Yesterday morning, the U.S. Administration announced that the temporary steel and aluminum tariff exemptions granted to Canada, Mexico and the European Union would be discontinued as of midnight last night. The three U.S. allies have each announced a list of retaliatory measures in response to the tariffs.
Mexico quickly responded to the announcement with tariffs of its own on imports of various products originating in the U.S., such as “flat steel (hot and cold foil, including coated and various tubes), lamps, pork legs and shoulders, sausages and food preparations, apples, grapes, blueberries, various cheeses, among others, up to an amount comparable to the level of affectation”, the statement reads.
Earlier in May, the EU said it was preparing to hit $3.34 billion worth of U.S. goods with a 25 percent tariff in reaction to the steel and aluminum tariffs. The EU issued a list of U.S products it would target, including a variety of agricultural products, tobacco, textile, steel and many other items. The EU also filed a challenge to the U.S. tariffs at the World Trade Organization on Friday, and announced it would impose “rebalancing measures”.
Canada has also formally requested “WTO consultations with the United States regarding its imposition of punitive tariffs on imports of steel and aluminium from Canada, and more generally, on the United States’ improper use of national security pretexts for protectionist purposes” said Foreign Affairs Minister Chrystia Freeland on Friday. Minister Freeland confirmed Canada and the EU would work together on their WTO challenge. In addition, Canada is requesting the establishment of a NAFTA Chapter 20 panel, initiating NAFTA’s state-to-state dispute settlement mechanism.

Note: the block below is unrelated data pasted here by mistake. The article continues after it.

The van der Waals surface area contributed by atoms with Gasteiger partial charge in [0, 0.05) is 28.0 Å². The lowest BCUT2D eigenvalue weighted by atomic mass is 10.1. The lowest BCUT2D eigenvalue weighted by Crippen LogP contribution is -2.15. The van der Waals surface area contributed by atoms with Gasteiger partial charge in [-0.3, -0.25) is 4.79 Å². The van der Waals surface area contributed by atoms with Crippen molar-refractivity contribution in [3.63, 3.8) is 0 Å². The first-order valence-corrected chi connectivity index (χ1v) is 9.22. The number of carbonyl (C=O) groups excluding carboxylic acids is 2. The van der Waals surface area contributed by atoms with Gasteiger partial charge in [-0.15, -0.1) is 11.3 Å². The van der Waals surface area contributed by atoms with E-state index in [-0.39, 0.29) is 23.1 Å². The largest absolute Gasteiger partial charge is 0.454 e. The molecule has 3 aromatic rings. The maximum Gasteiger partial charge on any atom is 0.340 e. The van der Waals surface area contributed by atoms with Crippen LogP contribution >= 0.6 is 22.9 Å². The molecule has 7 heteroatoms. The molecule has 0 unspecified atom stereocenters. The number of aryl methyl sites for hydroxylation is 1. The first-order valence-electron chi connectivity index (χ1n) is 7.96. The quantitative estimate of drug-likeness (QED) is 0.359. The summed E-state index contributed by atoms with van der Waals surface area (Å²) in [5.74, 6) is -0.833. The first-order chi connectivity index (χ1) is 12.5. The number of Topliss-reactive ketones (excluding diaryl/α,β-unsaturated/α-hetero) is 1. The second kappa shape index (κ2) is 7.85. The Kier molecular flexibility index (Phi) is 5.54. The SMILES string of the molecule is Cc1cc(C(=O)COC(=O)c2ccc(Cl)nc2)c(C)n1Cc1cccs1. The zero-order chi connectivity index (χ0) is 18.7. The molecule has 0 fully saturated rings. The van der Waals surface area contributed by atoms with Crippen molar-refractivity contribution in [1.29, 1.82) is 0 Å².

Canada has issued a notice of intent to impose countermeasures action against the United States in the form of surtaxes or similar trade-restrictive countermeasures of up to CAD$16.6 billion in imports of steel, aluminum, and a number of other products. Tariffs of 25 percent and 10 percent will be applied to the products listed in Tables 1 and 2 respectively, which can be found here.
If you are a Canadian importer of the goods affected by the tariffs announced by the Government of Canada, your supply chain may impacted as of July 1st, 2018, when the tariffs will take effect. The tariffs will remain in place until the U.S. eliminates its trade-restrictive measures against Canada. A period of consultation with the Government of Canada has begun and written comments may be provided by Canadians no later than June 15, 2018.
If your business imports any of the products Canada has identified as potentially subject to countermeasures, you may wish to participate in the government consultations. The consultation period is short, so you need to act quickly.
The lawyers at Tereposky & DeRose have extensive experience assisting Canadian businesses with government consultations. If you would like to be involved in the process, we are at your disposal.